As the holiday season starts to wind down - except in Russia where they celebrate through Jan. 10 - I find myself feeling a little blue.
Congratulations on purchasing your Wonder Fun Doll Dream House with Stables, Orchard and Shooting Range! These are your assembly instructions, so if you're a man, you're not reading this.
The recent massive snowstorm that moved from California across to New England certainly got the nation's attention. While some Americans dealt with snowfall measured in feet rather than inches, my part of the Northwest simply endured temperatures near zero, night after night. (Where I live, we think of ourselves as human weather stripping, nobly protecting states to the south from Canada.) Either way, we all had a moment, I'm sure, to reflect on the fact ...
I have come to the conclusion that we, as a society, are pretty hypocritical. I know this is a somewhat harsh statement to make, but the evidence continues to mount for its authenticity.
Congress is at it again, battling unfairness wherever it pops up. This time, it's taking on college athletics, a world in which a conniving cartel spins backroom deals and then foists injustice on vulnerable football fans.
I wasn't quite sure I had heard correctly. My friend, a fellow geologist, and I were standing in the swimming lanes of a lap pool where we had stopped to give each other greetings of the season.
Recently, I had the opportunity to speak with JoLynn DiGrazia of Westside Ministries, Major Debi Shrum of the Salvation Army and Pastors Samuel Galdamez, Steve Carlson and Tim Hawkinson of Turlock Covenant Church.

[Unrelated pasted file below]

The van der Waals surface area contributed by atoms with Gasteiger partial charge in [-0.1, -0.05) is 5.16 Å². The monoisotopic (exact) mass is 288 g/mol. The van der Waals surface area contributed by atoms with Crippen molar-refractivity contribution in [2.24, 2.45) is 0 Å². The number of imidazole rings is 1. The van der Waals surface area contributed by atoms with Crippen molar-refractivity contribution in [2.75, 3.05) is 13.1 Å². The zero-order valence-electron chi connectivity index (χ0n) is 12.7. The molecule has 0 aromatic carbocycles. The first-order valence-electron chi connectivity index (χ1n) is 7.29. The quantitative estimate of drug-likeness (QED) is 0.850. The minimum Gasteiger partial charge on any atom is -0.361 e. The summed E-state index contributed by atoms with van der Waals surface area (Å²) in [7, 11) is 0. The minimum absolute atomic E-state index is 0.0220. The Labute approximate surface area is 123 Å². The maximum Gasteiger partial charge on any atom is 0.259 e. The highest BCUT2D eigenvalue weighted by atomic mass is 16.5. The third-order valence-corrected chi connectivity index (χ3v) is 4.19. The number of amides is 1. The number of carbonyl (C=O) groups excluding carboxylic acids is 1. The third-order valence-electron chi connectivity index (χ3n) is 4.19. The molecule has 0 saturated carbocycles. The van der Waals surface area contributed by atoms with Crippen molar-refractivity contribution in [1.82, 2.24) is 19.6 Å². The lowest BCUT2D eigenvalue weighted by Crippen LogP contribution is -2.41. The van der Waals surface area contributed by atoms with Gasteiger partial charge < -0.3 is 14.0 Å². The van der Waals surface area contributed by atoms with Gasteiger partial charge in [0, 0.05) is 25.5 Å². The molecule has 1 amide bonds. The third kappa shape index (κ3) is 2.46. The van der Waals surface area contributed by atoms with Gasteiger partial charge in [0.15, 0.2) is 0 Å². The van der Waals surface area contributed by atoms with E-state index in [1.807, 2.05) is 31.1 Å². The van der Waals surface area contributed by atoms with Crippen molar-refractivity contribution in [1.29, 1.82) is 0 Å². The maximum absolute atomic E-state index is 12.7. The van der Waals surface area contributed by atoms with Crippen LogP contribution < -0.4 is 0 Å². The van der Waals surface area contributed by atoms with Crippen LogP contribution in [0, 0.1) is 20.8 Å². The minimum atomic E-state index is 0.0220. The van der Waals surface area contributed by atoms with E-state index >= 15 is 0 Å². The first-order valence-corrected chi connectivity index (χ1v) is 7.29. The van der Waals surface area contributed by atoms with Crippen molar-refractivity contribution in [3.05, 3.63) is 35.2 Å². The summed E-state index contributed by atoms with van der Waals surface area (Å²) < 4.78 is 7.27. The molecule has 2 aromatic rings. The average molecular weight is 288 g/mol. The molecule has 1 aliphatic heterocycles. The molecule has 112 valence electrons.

I like Hanukkah. It's a very nice holiday, as Jewish holidays go; one of the few where the Jews actually won, as opposed to having the Temple destroyed, or fleeing the divided sea, or being spared from the evil Haman. Usually, it's enough if we survive. Often, we don't even do that.
If anyone still believes that nothing big ever happens in Turlock, then they haven't been to a city council meeting in a long, long time. Although Turlock can only be considered a small city or big town in population terms, it often has big city political issues.
As a record-keeper, I'm pathetic. I often can't keep track of where my checkbook is, let alone the balance in the account. The chief problem determining the balance isn't my arithmetic skills, it's that I don't enter all the checks that I write for merchants in the ledger. No wonder the amount I show I have becomes a tad different from what the bank feels I have in my account.
After living in the Valley for the past 11 years, I have finally made the journey to Bethlehem.
Although the 1980s occurred three decades ago, it seems like just yesterday I was pondering the genius of the Rubik's Cube and wearing parachute pants. While the '80s were the dawn of the personal computing and cellular phone boom, they were also the years in which a new fear was introduced into Western civilization: HIV.
The other day the forecast near my home included winds up to 50 mph. That's a strong wind, to be sure, but not something I'd write home about. One forecaster I heard, however, presented the news in a shrill voice, as if we might have to stay in the basement all day. I considered calling his station and explaining that, when I was a small child, we walked to school in winds of 50 mph (and back) without a second thought.
The frantic rush to start shopping for Christmas always catches me a bit unaware. It might be that I'm still sleeping off my turkey and tryptophan hangover on Black Friday each year, but even on the best of days I am in no hurry to battle crowds of sleep-deprived deal hounds.
It is that time of year again; a time to count your blessings and give thanks. Many of you might read that and say "Give thanks? What for?" I understand why giving thanks may be a little bit harder this year.